Pizzeria Mercato only reopened its dining room in June, and the restaurant doesn’t have any outdoor seating. Takeout has largely been its only business for more than a year. In that time, Barker said some diners, including older diners, ordered takeout three or four times a week. The restaurant is only open four days a week. “Our industry has changed forever,” Barker said. “The people who kept me in business, who ordered takeout every single week for most of the last year, I don’t want them to feel like they can’t feel safe in my restaurant.”
Some Americans have expressed concerns that being asked to provide proof of vaccination status violates privacy laws like HIPAA. However, what HIPAA protects is very narrow. In 1996, President Bill Clinton signed HIPAA into law. The law prevents certain people and organizations, including healthcare providers, insurers and health data clearinghouses, from sharing a patient’s medical records without their explicit consent.
HIPAA only applies to how companies covered by the law protect the health information they receive. “That would be your physicians, hospitals, nursing homes, dentist, physical therapist. Most healthcare providers would fall into this class. Disclosing patients’, employees’ or visitors’ protected health information to outside entities is a HIPAA violation. Failing to implement reasonable safeguards to protect health information is also a HIPAA violation.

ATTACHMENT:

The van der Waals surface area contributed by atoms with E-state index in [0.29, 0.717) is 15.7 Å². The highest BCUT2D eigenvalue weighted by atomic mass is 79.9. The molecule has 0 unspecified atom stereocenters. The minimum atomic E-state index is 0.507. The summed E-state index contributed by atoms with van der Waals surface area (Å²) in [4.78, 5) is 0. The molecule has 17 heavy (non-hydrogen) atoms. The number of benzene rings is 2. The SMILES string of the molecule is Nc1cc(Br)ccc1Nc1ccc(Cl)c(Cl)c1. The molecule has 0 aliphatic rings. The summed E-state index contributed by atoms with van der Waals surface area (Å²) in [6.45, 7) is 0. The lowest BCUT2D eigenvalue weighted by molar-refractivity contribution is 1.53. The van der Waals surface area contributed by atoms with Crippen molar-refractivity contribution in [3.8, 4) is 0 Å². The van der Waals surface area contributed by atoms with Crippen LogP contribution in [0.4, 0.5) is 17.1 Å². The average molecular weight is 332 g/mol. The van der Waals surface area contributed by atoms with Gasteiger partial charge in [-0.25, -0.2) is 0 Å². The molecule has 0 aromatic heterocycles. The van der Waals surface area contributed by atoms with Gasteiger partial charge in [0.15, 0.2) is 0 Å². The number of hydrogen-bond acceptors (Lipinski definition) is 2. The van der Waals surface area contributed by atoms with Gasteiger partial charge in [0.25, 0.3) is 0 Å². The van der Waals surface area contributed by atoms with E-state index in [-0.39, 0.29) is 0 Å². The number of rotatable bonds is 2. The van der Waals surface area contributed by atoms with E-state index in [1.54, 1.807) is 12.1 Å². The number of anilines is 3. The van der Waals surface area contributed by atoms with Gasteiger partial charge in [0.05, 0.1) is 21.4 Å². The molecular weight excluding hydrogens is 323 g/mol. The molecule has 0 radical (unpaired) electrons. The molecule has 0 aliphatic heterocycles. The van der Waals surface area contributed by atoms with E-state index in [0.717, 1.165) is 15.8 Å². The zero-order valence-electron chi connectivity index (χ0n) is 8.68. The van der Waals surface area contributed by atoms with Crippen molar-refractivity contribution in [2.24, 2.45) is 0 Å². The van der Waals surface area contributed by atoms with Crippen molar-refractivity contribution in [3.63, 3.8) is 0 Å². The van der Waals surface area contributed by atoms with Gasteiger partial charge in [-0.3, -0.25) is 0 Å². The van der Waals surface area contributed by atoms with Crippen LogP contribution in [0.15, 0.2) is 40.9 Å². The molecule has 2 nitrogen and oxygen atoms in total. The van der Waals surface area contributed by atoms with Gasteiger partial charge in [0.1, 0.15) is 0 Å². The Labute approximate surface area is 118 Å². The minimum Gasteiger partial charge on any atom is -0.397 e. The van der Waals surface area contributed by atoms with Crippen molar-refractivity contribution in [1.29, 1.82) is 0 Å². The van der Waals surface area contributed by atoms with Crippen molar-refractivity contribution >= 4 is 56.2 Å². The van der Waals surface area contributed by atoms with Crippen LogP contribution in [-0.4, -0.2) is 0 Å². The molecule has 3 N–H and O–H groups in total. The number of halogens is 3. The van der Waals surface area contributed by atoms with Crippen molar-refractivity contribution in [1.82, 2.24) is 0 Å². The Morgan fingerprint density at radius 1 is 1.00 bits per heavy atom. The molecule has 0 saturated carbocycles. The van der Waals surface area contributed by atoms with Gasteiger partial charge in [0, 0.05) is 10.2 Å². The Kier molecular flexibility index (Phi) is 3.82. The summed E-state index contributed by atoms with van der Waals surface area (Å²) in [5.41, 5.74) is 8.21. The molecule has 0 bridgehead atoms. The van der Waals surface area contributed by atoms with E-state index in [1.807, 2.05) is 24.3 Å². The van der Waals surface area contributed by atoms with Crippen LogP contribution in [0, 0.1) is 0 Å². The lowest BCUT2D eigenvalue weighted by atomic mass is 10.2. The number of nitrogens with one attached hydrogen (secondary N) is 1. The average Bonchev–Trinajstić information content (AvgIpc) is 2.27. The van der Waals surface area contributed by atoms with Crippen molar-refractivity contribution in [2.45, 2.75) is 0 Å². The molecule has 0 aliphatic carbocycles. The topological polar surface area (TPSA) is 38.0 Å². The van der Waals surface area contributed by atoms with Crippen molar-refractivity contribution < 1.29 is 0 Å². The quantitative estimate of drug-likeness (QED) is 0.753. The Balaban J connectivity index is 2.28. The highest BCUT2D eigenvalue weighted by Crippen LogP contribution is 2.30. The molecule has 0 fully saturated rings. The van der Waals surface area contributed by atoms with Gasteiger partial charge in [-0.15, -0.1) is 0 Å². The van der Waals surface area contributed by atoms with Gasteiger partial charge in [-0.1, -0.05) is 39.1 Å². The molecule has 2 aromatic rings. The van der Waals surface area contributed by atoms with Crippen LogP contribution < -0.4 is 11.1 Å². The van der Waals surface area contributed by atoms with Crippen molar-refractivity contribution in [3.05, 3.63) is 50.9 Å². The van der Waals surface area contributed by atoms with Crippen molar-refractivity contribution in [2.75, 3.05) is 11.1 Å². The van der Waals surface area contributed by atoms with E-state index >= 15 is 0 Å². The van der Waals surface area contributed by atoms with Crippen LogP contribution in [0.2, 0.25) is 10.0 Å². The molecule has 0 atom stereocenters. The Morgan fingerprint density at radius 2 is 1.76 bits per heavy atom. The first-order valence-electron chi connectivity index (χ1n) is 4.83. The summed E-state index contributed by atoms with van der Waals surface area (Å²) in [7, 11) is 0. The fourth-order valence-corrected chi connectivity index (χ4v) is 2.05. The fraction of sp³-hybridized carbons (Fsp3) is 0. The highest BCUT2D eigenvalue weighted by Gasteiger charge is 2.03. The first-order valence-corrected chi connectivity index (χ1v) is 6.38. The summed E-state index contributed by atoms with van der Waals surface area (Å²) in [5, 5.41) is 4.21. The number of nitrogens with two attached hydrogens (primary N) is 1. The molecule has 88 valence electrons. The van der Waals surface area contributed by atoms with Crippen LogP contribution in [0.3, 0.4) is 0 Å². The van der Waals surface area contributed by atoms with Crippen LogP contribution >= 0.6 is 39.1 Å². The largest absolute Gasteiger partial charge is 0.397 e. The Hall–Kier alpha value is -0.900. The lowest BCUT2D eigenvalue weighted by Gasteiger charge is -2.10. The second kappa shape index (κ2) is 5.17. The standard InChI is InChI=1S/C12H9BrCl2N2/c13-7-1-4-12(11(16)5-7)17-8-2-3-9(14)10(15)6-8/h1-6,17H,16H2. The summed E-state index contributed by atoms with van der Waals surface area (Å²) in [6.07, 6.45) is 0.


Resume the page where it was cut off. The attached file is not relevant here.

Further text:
HIPAA does not apply to the average person outside of healthcare. So, businesses have the right to ask you for proof of vaccination.
Scott Loughlin, Partner and Co-Leader of the Privacy and Cybersecurity group at the law firm Hogan Lovells explains there’s nothing generally in federal law prohibiting a business or organization from asking for your vaccination status. Where it could become an issue, though, is if more follow-up questions are asked. He said where this could go wrong is, if someone says they’re not vaccinated, following up with a “Why not?”
“That can raise a number of more sensitive issues,” Loughlin said. “Is there an underlying health condition which makes you unable to get a vaccine? Do you follow a religious practice that makes getting a vaccine something that you’re not able to do?”